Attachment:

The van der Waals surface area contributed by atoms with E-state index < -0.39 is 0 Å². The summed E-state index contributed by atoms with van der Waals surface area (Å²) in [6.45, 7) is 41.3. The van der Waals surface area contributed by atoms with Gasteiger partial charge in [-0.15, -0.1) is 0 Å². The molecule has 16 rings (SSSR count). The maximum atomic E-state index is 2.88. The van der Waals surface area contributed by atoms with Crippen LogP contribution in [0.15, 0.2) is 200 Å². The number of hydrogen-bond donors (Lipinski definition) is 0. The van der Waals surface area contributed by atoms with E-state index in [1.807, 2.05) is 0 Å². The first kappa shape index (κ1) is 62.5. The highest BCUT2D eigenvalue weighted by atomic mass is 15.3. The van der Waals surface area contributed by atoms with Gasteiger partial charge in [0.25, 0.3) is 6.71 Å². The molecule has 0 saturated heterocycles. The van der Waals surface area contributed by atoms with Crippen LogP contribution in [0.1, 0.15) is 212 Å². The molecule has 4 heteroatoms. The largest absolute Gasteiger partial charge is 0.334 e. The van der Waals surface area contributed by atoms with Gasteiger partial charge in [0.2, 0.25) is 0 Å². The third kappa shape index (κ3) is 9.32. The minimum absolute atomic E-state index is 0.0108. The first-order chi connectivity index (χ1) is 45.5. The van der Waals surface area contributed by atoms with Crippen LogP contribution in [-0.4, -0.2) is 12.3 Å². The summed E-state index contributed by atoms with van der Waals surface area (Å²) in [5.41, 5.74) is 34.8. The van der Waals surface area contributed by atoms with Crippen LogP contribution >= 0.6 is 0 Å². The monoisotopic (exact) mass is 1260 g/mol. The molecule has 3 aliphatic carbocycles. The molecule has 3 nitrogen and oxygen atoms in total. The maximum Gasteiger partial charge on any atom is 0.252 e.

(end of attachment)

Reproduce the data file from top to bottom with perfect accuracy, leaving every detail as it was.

The van der Waals surface area contributed by atoms with E-state index < -0.39 is 0 Å². The summed E-state index contributed by atoms with van der Waals surface area (Å²) in [6.45, 7) is 41.3. The van der Waals surface area contributed by atoms with Gasteiger partial charge in [-0.15, -0.1) is 0 Å². The molecule has 16 rings (SSSR count). The maximum atomic E-state index is 2.88. The van der Waals surface area contributed by atoms with Crippen LogP contribution in [0.15, 0.2) is 200 Å². The number of hydrogen-bond donors (Lipinski definition) is 0. The van der Waals surface area contributed by atoms with E-state index in [1.807, 2.05) is 0 Å². The first kappa shape index (κ1) is 62.5. The highest BCUT2D eigenvalue weighted by atomic mass is 15.3. The van der Waals surface area contributed by atoms with Gasteiger partial charge in [0.25, 0.3) is 6.71 Å². The molecule has 0 saturated heterocycles. The van der Waals surface area contributed by atoms with Crippen LogP contribution in [0.1, 0.15) is 212 Å². The molecule has 4 heteroatoms. The largest absolute Gasteiger partial charge is 0.334 e. The van der Waals surface area contributed by atoms with Gasteiger partial charge in [0.2, 0.25) is 0 Å². The third kappa shape index (κ3) is 9.32. The minimum absolute atomic E-state index is 0.0108. The first-order chi connectivity index (χ1) is 45.5. The van der Waals surface area contributed by atoms with Crippen LogP contribution in [-0.4, -0.2) is 12.3 Å². The summed E-state index contributed by atoms with van der Waals surface area (Å²) in [5.41, 5.74) is 34.8. The van der Waals surface area contributed by atoms with Crippen LogP contribution >= 0.6 is 0 Å². The monoisotopic (exact) mass is 1260 g/mol. The molecule has 3 aliphatic carbocycles. The molecule has 3 nitrogen and oxygen atoms in total. The maximum Gasteiger partial charge on any atom is 0.252 e.